Since his retirement in 1994, General Horner has remained active, from co-writing the book "Every Man a Tiger" with Tom Clancy, which details the air war during Operation Desert Storm, to serving on committees like the one that reviewed allegations of the mistreatment of detainees at Abu Ghraib. He sees a much different war being fought today in Afghanistan and worries about how the strategy that became necessary because of the nature of the enemy will affect the way the military faces a unified force next time.
"Some of the major things that really paid off in Desert Storm, like unity of effort, are not being recognized today," he said. "The thing that strikes me is the huge change in battlefield strategy from Desert Shield to where we are today in Afghanistan, where we're not fighting a big army. There's no air force against us. We're really not interested in fighting big battles but to support small dispersed ground operations. So the whole mix has changed. The things that were important in Desert Storm are not necessarily important today.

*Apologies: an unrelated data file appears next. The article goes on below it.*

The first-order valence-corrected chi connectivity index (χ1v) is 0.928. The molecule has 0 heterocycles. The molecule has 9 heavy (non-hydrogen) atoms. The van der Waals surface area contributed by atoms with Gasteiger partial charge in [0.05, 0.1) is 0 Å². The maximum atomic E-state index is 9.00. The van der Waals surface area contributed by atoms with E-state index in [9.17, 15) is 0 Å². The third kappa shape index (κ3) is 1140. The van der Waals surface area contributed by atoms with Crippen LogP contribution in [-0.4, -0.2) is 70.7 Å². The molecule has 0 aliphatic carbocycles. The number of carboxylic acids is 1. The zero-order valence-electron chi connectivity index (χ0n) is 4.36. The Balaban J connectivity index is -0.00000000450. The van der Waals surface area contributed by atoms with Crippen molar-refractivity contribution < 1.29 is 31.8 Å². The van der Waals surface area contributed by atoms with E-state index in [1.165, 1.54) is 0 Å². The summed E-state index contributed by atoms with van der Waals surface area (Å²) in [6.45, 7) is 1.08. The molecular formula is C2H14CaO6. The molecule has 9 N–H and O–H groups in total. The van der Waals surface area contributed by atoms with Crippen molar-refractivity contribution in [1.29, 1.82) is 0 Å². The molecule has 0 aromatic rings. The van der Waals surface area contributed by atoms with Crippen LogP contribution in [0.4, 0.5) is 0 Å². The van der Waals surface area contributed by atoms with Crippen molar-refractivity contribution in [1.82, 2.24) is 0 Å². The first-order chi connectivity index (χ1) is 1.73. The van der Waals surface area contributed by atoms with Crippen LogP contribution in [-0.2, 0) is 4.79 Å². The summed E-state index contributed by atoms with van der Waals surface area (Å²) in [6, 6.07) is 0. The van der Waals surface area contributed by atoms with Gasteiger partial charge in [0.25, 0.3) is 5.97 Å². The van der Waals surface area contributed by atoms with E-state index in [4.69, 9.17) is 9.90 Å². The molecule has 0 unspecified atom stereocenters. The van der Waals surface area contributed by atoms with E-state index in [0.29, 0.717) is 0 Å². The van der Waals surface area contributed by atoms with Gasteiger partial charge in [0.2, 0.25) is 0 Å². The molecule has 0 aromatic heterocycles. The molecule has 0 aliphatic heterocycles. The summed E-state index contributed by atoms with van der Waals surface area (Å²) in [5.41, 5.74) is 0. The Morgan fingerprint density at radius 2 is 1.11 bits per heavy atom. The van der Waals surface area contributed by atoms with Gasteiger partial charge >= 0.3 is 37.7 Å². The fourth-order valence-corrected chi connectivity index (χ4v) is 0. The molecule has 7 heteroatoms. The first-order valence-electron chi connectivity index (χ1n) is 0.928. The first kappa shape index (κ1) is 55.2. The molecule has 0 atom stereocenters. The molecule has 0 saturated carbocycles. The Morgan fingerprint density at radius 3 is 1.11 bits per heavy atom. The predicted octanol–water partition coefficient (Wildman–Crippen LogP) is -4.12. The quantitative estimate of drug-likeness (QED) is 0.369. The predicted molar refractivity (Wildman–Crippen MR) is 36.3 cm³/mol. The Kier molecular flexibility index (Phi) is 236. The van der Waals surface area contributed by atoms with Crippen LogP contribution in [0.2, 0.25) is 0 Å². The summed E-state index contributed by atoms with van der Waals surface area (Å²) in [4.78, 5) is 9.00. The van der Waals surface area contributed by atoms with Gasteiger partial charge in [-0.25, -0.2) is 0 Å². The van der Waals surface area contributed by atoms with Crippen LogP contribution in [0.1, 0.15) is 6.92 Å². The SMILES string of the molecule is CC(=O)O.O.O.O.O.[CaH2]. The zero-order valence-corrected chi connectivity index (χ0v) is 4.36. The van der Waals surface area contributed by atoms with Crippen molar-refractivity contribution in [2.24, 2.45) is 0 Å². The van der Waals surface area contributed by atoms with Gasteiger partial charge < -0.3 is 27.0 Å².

"We're fighting the war we have today the best we can, but what is the long-term effect of that? Does it mean we're going to buy airplanes and systems that won't be useful if we have to fight another Desert Storm or major conflict? Does it mean our training will lead us down a path where our people will be unprepared for a major conflict? I don't know the answer to those questions, so the current leaders have a real dilemma on their hands because they have to meet the needs of the war today, but they also have to be able to prepare the Air Force to be able to fight in the future."
Article by Randy Roughton, Defense Media Activity-San Antonio